Proceed with Caution: Seven Tips for Social Networking in Education

Posted by Matt Berringer on March 14, 2014

Social MediaBy Dr. Ramiro Zuniga

The use of social networking is continuing to gain ground in education. Those supporting the use of social networking with students proclaim that it is a great way to reach out and to keep students excited about learning. Moreover, these individuals will also suggest that the use of social networking can lead to higher grades and less absenteeism. Of course, there are just as many people opposed.

I don’t want to argue my position on the topic. Perhaps I will save that for another day.

For the time being, I want to focus on those who are considering using this technology with their students. First of all, I would suggest a more attentive manner by which to use social networking.

Let me begin by sharing two real life stories that I became aware of.

The first story begins with one of my graduate students sharing that she was making her second attempt at using social networking with her student athletes. Curious, I asked her why it was a second attempt. She told me that in her first experience, she innocently congratulated a couple of her players on their level of play after a victorious game. Before she knew it, parents began posting negative comments about her playing favorites with the two athletes. Other parents questioned why she had not complimented the team.

In a second case, a teacher shared that she once fell into a trap after following negative posts about herself. It seems that students posted their thoughts regarding her teaching skills and level of intelligence. Although she tried her best to squelch each negative comment with comments of her own, it was pointless. In the end, she ended up with complaints against her for getting into a social media war with students. Incidentally, none of the students involved were actually from any of her classes.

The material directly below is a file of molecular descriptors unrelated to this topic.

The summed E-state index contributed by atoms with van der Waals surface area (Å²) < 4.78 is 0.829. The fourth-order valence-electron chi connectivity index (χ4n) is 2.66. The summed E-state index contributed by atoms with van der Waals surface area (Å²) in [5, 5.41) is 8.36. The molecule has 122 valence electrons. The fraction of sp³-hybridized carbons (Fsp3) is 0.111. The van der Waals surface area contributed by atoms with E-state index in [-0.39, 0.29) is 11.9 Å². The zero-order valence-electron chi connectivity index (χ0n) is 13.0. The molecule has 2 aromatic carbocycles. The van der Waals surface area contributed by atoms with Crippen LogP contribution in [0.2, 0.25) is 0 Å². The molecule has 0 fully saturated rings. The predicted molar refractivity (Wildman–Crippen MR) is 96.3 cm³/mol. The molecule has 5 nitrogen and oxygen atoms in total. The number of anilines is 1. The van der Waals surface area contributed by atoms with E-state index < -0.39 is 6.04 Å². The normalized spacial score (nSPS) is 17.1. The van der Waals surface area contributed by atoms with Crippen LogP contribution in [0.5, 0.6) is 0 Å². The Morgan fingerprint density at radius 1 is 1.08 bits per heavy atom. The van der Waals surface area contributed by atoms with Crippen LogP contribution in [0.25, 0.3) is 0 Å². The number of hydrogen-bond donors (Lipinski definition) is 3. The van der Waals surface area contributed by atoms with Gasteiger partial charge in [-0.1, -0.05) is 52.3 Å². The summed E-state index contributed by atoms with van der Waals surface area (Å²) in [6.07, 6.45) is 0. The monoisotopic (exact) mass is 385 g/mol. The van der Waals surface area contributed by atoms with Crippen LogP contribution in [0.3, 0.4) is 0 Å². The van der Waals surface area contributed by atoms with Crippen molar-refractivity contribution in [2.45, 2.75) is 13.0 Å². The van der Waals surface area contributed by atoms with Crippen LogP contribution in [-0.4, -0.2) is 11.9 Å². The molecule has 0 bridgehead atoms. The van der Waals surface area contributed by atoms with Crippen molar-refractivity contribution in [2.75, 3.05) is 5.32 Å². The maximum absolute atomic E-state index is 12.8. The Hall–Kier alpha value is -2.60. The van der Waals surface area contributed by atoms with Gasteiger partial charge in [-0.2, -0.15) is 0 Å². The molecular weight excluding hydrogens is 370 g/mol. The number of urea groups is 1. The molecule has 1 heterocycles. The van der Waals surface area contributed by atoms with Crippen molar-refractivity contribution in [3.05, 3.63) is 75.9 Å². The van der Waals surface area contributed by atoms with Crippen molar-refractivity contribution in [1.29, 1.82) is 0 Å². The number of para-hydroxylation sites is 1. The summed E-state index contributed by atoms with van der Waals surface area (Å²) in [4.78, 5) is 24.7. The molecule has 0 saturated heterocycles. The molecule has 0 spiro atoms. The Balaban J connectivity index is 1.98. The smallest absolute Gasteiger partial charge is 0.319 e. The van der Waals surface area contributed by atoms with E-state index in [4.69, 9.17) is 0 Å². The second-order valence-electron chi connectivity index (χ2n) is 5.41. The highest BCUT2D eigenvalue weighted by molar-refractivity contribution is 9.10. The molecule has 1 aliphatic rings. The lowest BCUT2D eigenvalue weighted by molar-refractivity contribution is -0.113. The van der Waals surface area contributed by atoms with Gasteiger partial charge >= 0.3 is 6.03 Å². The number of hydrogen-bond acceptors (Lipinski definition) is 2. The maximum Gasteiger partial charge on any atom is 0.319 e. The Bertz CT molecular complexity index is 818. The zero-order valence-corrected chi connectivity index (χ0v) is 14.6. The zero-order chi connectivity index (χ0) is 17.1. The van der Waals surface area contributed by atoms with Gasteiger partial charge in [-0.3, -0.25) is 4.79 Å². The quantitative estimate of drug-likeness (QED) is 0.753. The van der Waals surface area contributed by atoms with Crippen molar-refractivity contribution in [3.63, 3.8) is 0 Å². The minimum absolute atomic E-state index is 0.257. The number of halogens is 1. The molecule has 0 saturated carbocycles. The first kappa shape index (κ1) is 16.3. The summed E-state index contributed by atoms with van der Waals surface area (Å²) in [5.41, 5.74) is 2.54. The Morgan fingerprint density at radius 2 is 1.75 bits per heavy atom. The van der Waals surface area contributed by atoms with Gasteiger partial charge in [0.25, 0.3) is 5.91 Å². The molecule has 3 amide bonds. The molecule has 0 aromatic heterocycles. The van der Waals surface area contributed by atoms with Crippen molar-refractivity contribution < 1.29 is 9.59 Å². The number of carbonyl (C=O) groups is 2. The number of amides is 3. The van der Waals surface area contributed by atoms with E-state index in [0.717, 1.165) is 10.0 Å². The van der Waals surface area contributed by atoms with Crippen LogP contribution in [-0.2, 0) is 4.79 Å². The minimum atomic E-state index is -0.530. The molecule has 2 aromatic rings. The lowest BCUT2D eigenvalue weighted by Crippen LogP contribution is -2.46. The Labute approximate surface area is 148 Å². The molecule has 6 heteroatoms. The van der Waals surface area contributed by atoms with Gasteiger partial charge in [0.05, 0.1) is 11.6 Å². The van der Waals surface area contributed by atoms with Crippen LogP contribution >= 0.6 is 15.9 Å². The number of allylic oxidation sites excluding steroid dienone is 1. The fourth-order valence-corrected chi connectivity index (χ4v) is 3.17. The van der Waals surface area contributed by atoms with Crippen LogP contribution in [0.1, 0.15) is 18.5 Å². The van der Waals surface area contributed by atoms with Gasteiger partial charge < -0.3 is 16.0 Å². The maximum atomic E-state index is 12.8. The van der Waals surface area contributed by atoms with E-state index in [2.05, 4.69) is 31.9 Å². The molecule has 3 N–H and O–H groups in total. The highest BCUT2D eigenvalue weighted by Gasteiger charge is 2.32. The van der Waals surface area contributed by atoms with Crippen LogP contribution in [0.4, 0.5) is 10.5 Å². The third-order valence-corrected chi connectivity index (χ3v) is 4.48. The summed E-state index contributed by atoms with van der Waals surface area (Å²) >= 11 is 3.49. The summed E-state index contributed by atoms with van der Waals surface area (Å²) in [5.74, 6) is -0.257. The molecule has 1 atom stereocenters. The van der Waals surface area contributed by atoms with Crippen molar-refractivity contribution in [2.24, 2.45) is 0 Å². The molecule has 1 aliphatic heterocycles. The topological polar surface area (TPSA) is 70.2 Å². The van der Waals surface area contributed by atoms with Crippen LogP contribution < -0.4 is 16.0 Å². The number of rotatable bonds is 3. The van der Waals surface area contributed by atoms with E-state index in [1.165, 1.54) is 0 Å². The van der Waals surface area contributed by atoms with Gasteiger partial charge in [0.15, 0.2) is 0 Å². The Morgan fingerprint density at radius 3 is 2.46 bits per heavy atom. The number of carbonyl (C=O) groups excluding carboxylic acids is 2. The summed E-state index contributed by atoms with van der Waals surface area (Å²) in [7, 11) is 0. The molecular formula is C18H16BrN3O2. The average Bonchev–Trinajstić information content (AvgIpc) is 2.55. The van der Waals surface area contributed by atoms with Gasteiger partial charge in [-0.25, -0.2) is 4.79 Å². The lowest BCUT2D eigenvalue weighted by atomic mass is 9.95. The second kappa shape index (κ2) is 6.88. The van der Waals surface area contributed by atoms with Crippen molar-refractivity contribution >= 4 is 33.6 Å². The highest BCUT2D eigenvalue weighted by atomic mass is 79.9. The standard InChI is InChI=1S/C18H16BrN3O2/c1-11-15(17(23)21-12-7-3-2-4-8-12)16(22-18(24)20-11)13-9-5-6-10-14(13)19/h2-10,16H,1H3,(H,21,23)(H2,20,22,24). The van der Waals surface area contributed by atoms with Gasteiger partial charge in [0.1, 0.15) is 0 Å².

I share these stories so that the following advice makes sense. In both cases, these teachers could have lost their jobs. Fortunately for them, they did not. It is never enough to say that these teachers should have had better sense. One should never assume that common sense will always prevail. After all, social networking is still relatively new in education. Teachers are still in the process of figuring out the best way to use this tool.

Again, I am not going to recommend whether a teacher should or should not use social networking with students. I will simply advise those who do to proceed with caution. As depicted in the stories above, it is easy for social networking to lead to trouble. The following tips should assist in preventing such occurrences:

  • Inform parents that you use social networking with your students.
  • Inform your campus administrators that you use social networking with your students.
  • Establish and communicate your ground rules to students, parents, and administration.
  • Do not mix your friends. Keep your students on one account and your personal friends in another.
  • Restrict your account to include your students only.
  • Use formal language. Do not use texting slang or acronyms.
  • Contact students early in the evening.

As we all know, education is full of opportunities by which to reach out to students. Just remember that when it comes to social networking, the world is watching (students, parents, administrators, media, etc.).

Be careful out there.

Topics: education, social networking, K-12